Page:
JOHANNESBURG: South Africa's Jacob Zuma, recently granted medical parole, on Tuesday failed to appear in court for the resumption of a graft trial, as prosecutors argued ill health did not justify his absence.
Zuma, 79, was two weeks ago released on medical parole two months into a 15-month prison sentence for refusing to answer questions in a separate corruption probe into his 2009-18 presidency.
He was due in court on Tuesday for the resumption of the trial involving an arms purchase in 1999, when he was deputy president.
But the ex-leader was nowhere to be seen when proceedings kicked off at the Pietermaritzburg High Court in the southeastern KwaZulu-Natal province, stoking ire among fed-up prosecutors.
"Attendance in court is not optional," said state advocate Wim Trengove, contesting an instruction from Zuma to "carry on with his case without him".
Details of Zuma's medical condition have been kept confidential. He was hospitalised from jail in early August and underwent surgery later that month.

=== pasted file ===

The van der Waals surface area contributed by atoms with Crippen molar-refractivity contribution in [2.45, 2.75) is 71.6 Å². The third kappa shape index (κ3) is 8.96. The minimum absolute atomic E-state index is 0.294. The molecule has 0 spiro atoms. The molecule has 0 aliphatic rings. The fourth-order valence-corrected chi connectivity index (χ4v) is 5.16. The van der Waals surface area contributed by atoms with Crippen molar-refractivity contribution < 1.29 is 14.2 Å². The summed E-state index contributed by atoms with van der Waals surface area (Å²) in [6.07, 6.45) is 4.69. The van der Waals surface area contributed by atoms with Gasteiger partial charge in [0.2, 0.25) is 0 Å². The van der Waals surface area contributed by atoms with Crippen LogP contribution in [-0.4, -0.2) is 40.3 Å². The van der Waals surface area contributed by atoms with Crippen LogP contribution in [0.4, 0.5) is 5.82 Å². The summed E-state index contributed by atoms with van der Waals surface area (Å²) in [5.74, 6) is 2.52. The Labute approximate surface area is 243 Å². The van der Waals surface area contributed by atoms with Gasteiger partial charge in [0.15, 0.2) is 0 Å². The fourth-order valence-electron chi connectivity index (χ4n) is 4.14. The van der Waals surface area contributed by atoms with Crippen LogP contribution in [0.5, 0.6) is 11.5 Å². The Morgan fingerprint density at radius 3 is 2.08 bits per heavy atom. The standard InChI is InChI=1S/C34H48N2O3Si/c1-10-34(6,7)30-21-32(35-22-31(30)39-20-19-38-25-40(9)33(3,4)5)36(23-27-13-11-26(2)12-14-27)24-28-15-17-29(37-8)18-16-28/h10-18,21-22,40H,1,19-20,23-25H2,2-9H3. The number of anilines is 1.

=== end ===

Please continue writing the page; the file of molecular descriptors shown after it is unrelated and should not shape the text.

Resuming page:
Tuesday's hearings resumed after a 10-day delay to allow state-appointed doctors to assess evidence of Zuma's condition alongside his own medical team.
Trengove noted a "difference of opinion" between doctors, with state medics finding Zuma "fit to stand trial".
He asked Judge Piet Koen to request the confidential documents and assess their findings in order to rule on the next course of action.
"They are going to be handed in and I'm going to lock them away," Koen replied, as Zuma's lawyer Dali Mpofu argued vehemently against this.
Zuma faces 16 counts of fraud, graft and racketeering related to the purchase of fighter jets, patrol boats and equipment from five European arms firms.
He is accused of taking bribes from one of the firms, French defence giant Thales, which has also been charged with corruption and money laundering.
Both have denied wrongdoing.
The trial started in May after numerous postponements as Zuma's legal team battled to have the charges dropped.
They have also unsuccessfully asked the Constitutional Court to rescind his prison sentence.
On Monday evening, Zuma slammed South Africa's "constitutional dictatorship" and vowed to fight "injustice".